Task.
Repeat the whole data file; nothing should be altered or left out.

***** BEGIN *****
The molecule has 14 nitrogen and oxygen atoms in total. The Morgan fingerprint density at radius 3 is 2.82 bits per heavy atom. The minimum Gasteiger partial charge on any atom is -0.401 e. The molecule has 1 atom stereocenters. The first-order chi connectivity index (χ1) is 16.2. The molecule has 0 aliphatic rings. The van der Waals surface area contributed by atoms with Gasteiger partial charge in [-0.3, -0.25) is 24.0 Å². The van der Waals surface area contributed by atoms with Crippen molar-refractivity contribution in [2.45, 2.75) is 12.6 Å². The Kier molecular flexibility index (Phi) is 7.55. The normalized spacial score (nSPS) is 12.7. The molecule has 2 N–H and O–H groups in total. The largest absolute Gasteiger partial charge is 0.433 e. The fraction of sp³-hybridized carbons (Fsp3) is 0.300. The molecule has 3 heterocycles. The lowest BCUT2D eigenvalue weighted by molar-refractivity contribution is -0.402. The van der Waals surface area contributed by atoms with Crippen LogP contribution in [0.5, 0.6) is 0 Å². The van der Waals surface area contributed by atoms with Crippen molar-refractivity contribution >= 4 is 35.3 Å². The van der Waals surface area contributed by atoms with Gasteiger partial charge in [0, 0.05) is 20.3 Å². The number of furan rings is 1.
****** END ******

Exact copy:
The molecule has 14 nitrogen and oxygen atoms in total. The Morgan fingerprint density at radius 3 is 2.82 bits per heavy atom. The minimum Gasteiger partial charge on any atom is -0.401 e. The molecule has 1 atom stereocenters. The first-order chi connectivity index (χ1) is 16.2. The molecule has 0 aliphatic rings. The van der Waals surface area contributed by atoms with Gasteiger partial charge in [-0.3, -0.25) is 24.0 Å². The van der Waals surface area contributed by atoms with Crippen molar-refractivity contribution in [2.45, 2.75) is 12.6 Å². The Kier molecular flexibility index (Phi) is 7.55. The normalized spacial score (nSPS) is 12.7. The molecule has 2 N–H and O–H groups in total. The largest absolute Gasteiger partial charge is 0.433 e. The fraction of sp³-hybridized carbons (Fsp3) is 0.300. The molecule has 3 heterocycles. The lowest BCUT2D eigenvalue weighted by molar-refractivity contribution is -0.402. The van der Waals surface area contributed by atoms with Crippen LogP contribution in [0.5, 0.6) is 0 Å². The van der Waals surface area contributed by atoms with Crippen molar-refractivity contribution >= 4 is 35.3 Å². The van der Waals surface area contributed by atoms with Gasteiger partial charge in [0, 0.05) is 20.3 Å². The number of furan rings is 1.